The Canadian Peregrine Foundation

Raptor Identification - Bald Eagle

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The following article about Bald Eagles was reproduced (with modifications) from the May 2000 issue of CPF's Talon Tales. The article was written by Marcel Gahbauer.


Adult bald eagles have a completely white head and tail, and an entirely yellow beak.  (Photo by Marcel Gahbauer)

The bald eagle is one of North America’s largest raptors, with a wingspan of 180 - 225 cm, and a length from head to tail of 70 - 90 cm. Their average weight is around 4 - 5 kilograms. As with most birds of prey, the females are considerably larger than the males. Perceived to be strong and powerful, the bald eagle was selected as the symbol of the United States of America in 1782. Ironically, it is actually a rather timid bird and an opportunist - although agile and skilled at catching fish, the bald eagle will steal or scavenge food whenever possible.

Of course the bald eagle is not truly bald. Its name comes from the old English balde which means white. The bald eagle’s scientific name, Haliaeetus leucocephalus, derives from the Greek words halos (sea), aetos (eagle), leucos (white), and kephalos (head). 

A third year bald eagle is still predominantly brown all over, showing only a few flecks of white.  (Photo by Mark Nash)

True to its scientific name, the bald eagle is often found along the coasts of oceans and large lakes, but it also breeds along the edges of wetlands, smaller lakes, and rivers. A pair will build a nest in an old tree near shore, often returning year after year and adding fresh nesting material each spring. Typically two large (76 mm) bluish-white eggs are laid each year, and often only the older chick will survive to fledge. This low reproductive rate is among the factors which has made the bald eagle vulnerable to population decline.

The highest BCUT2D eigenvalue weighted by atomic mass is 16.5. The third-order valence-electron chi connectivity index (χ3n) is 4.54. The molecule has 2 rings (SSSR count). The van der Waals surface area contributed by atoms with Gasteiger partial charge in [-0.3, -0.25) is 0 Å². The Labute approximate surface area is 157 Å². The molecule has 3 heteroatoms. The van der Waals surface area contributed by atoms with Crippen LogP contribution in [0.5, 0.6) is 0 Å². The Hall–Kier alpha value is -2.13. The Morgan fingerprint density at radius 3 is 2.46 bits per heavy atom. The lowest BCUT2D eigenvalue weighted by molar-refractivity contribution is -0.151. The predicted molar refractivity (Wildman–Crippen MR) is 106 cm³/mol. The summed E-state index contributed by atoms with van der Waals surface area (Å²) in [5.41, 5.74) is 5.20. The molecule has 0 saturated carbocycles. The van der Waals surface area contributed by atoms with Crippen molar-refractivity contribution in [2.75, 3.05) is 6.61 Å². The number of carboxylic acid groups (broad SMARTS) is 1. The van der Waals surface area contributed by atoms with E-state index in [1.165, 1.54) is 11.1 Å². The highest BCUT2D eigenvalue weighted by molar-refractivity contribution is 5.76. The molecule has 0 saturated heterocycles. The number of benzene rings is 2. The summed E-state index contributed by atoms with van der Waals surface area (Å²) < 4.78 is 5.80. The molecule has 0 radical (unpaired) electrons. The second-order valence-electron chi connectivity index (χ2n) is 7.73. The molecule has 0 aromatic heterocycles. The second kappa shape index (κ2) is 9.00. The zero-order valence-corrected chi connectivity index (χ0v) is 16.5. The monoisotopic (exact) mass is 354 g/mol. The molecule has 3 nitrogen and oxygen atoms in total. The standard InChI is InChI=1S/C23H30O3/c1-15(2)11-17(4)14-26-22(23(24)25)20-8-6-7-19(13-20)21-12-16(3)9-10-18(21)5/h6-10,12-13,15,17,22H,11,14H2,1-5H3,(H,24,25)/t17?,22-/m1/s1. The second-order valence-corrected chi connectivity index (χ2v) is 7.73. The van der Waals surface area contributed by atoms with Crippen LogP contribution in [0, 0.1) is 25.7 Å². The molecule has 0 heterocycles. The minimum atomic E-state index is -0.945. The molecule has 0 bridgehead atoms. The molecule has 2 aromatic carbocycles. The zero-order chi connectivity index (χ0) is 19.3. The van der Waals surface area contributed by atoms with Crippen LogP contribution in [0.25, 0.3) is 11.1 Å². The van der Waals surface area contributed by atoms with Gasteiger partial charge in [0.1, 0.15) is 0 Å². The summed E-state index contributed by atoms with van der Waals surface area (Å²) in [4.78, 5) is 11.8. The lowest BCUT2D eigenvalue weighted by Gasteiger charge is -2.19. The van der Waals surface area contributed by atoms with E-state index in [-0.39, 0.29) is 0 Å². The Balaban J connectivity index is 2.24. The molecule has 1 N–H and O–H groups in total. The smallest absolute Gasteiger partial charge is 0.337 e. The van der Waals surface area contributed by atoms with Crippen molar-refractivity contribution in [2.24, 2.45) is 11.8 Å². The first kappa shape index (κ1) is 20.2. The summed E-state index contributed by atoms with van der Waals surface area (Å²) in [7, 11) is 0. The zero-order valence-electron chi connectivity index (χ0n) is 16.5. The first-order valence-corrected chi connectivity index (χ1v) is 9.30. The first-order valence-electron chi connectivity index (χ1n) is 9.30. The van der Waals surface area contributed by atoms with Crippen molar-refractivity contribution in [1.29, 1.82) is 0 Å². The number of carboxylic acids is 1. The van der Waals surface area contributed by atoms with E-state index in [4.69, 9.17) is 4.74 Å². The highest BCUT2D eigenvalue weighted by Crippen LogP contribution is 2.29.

The adult bald eagle is one of the most widely recognized of North American birds, but immature bald eagles can pose more of an identification challenge. Bald eagles generally take five years (sometimes four or six) to mature and acquire their full adult plumage. For the first three years, they are predominantly a mottled brown, though changing slightly from year to year. In their fourth year, they already sport a significant amount of white on their heads and tails.

By virtue of their size, subadult bald eagles can be confused only with golden eagles. In flight, they are easily distinguishable, as the bald eagle has prominent white axillar patches (the feathers at the base of the wing), whereas the golden eagle’s axillars are brown. When perched, the bald eagle has a more robust appearance overall; the slender neck of the golden eagle is often the most noticeable difference.

Distribution and conservation:
The range of the bald eagle extends throughout most of North America. Populations are highest in Alaska and British Columbia in the west, and Nova Scotia in the east. The bald eagle is quite social, and large groups often congregate outside of the breeding season.